Wednesday, October 31, 2012

October Pointless Lists

Technically I'm finishing this up November 1, but the beauty of scheduling posts is that you can go back in time!  How's that for Halloween magic?

Halloween dawned dark and darker.  Johanna was pretty sure it was NOT morning (I was questioning the clock myself), but we managed to get everyone to school.  I helped out in Johanna's room most of the morning, working the cookie decorating station.  Pretty awesome station to get to run, all things considered.  The kids were a little too worried about making a mess, and when they'd drop frosting or whatever, I practically had to talk them down from the ledge.  You're frosting cookies!  Messes are bound to happen.

"Look, I'm 40 and I have frosting on my pants, so don't worry about it," I said at one point.  This got me a lot of open months, plus a "You're older than my dad!" in hushed reverence.  Because I'm THAT OLD.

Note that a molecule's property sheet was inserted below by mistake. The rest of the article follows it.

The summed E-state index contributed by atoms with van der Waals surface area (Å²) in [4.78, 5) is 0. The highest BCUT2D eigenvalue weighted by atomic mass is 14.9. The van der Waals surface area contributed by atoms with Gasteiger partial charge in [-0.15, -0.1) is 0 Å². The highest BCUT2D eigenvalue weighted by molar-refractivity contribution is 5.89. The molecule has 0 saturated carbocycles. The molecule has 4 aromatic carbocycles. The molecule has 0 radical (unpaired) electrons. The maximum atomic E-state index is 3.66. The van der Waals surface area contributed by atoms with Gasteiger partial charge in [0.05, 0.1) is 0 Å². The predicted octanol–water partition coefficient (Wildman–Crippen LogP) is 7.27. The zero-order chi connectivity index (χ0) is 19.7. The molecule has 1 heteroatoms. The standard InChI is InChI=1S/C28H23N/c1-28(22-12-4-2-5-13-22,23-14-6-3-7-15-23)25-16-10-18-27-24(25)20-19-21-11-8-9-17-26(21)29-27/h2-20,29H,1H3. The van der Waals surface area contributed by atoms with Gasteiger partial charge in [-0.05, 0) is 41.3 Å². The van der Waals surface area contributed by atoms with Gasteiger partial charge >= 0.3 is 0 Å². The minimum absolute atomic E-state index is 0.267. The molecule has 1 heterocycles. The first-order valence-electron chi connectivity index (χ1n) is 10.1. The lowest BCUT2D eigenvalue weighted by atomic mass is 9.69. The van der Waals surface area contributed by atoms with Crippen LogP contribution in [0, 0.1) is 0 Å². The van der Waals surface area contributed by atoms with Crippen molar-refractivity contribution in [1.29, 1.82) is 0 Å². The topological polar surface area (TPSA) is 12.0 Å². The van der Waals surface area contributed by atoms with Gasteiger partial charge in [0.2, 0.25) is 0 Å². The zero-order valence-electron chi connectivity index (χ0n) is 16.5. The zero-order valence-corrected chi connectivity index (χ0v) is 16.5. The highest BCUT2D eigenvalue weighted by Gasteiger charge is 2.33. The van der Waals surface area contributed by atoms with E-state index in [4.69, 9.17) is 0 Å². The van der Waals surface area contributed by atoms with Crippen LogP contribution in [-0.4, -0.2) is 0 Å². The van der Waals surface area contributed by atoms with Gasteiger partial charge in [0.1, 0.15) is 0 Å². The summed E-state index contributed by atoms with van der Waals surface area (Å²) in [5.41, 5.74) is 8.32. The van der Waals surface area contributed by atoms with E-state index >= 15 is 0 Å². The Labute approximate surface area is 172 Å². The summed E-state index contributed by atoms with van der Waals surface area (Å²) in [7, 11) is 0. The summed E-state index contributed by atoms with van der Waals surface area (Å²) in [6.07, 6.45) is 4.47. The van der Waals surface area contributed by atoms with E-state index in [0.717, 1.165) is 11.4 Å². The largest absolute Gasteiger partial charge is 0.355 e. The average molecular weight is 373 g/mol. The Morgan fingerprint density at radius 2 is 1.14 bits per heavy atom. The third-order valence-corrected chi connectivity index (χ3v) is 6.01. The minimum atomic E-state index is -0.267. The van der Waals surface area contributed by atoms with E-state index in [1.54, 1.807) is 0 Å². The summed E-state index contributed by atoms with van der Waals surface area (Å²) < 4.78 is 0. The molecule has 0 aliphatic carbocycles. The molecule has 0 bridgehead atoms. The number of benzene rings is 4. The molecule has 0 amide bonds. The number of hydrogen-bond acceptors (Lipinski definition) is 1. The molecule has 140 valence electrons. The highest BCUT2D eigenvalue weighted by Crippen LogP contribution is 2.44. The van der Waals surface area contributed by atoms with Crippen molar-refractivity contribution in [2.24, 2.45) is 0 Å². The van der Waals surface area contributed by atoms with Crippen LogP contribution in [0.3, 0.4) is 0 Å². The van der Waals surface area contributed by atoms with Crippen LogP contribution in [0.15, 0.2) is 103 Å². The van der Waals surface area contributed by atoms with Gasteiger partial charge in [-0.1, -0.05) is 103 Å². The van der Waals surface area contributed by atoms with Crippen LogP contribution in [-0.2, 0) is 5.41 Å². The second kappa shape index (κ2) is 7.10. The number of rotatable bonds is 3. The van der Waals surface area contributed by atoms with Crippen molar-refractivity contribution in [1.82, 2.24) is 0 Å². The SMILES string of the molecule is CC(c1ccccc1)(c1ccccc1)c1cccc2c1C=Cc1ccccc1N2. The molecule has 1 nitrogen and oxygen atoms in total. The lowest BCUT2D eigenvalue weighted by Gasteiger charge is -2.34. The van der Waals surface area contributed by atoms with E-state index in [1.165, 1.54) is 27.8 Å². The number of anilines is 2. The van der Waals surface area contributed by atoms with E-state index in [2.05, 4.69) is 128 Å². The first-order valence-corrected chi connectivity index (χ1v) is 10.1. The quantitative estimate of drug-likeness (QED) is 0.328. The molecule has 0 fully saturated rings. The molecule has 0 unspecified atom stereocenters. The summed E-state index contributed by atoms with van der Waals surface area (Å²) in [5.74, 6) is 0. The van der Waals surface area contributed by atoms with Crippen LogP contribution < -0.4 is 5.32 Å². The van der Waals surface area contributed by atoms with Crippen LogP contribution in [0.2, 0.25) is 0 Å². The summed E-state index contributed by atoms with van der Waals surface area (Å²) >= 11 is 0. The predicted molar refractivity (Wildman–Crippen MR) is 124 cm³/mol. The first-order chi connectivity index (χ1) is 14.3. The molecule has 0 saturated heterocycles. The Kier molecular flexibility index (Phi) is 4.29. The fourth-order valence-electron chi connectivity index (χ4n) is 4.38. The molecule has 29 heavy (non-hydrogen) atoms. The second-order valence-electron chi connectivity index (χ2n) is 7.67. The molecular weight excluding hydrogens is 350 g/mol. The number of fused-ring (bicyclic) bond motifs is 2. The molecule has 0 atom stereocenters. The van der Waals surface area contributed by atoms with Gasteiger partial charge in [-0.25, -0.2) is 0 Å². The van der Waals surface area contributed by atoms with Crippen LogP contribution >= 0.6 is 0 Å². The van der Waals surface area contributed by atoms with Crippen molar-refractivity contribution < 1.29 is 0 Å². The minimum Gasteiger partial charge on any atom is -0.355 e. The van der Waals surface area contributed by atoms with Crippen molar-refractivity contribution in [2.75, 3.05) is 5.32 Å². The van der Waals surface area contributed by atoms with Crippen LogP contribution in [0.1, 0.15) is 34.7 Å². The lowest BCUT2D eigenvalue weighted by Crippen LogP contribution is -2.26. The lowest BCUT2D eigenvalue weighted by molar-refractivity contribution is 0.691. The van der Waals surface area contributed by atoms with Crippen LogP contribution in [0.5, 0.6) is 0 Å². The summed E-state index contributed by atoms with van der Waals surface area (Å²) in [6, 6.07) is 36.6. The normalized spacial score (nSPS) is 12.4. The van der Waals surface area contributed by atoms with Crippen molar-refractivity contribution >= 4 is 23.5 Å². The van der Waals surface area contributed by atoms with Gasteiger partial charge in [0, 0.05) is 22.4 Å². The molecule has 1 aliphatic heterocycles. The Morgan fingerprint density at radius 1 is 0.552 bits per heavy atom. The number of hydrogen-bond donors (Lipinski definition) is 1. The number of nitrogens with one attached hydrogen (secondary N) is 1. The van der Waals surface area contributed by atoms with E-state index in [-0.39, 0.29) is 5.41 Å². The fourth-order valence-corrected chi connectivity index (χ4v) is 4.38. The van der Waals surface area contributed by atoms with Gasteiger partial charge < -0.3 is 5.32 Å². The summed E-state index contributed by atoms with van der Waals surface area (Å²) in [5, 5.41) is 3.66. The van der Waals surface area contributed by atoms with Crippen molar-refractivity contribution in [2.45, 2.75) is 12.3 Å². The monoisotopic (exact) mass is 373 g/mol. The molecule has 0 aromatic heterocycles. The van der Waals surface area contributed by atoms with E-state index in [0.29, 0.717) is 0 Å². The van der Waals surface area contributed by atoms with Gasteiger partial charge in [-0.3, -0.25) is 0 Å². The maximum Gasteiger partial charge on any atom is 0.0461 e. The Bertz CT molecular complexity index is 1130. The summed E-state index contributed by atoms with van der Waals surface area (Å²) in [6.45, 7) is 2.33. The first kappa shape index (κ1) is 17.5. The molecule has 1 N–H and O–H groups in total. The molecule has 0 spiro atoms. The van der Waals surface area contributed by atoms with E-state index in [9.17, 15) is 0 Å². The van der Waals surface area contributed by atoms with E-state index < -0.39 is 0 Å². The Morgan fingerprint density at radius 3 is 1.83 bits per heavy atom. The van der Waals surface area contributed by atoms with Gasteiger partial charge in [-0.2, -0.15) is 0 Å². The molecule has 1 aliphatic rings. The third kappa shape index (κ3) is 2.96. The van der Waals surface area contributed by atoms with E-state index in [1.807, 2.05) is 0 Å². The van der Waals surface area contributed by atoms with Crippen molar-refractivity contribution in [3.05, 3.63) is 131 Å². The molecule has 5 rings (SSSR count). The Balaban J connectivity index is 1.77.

It bothered most of them that I wasn't dressed up.  I told them I was--I was being myself from last year.  (I'm used to blank stares, so whatever.)  I forgot I was wearing Halloween socks (because I'm THAT OLD).  That might have saved me a lot of explaining.

P.S. If you think three hours of frosting cookies with second graders is enough, then you'd be correct.

P.P.S. Johanna's ninja costume looked more like a cat burglar.  "Everyone kept asking what I was," she thoughtfully explained today.  I told her she was so stealth as a ninja, that's why.  Honestly, I don't think she cared either way.  Abby borrowed a cape from the drama department and rocked it as a vampire.  Seriously.  She even won a prize that she had to collect at lunchtime.

Abby quote of the day: "I'll be the only eighth grader dressed up, probably, but who cares? I'm going to wear this cape like a boss."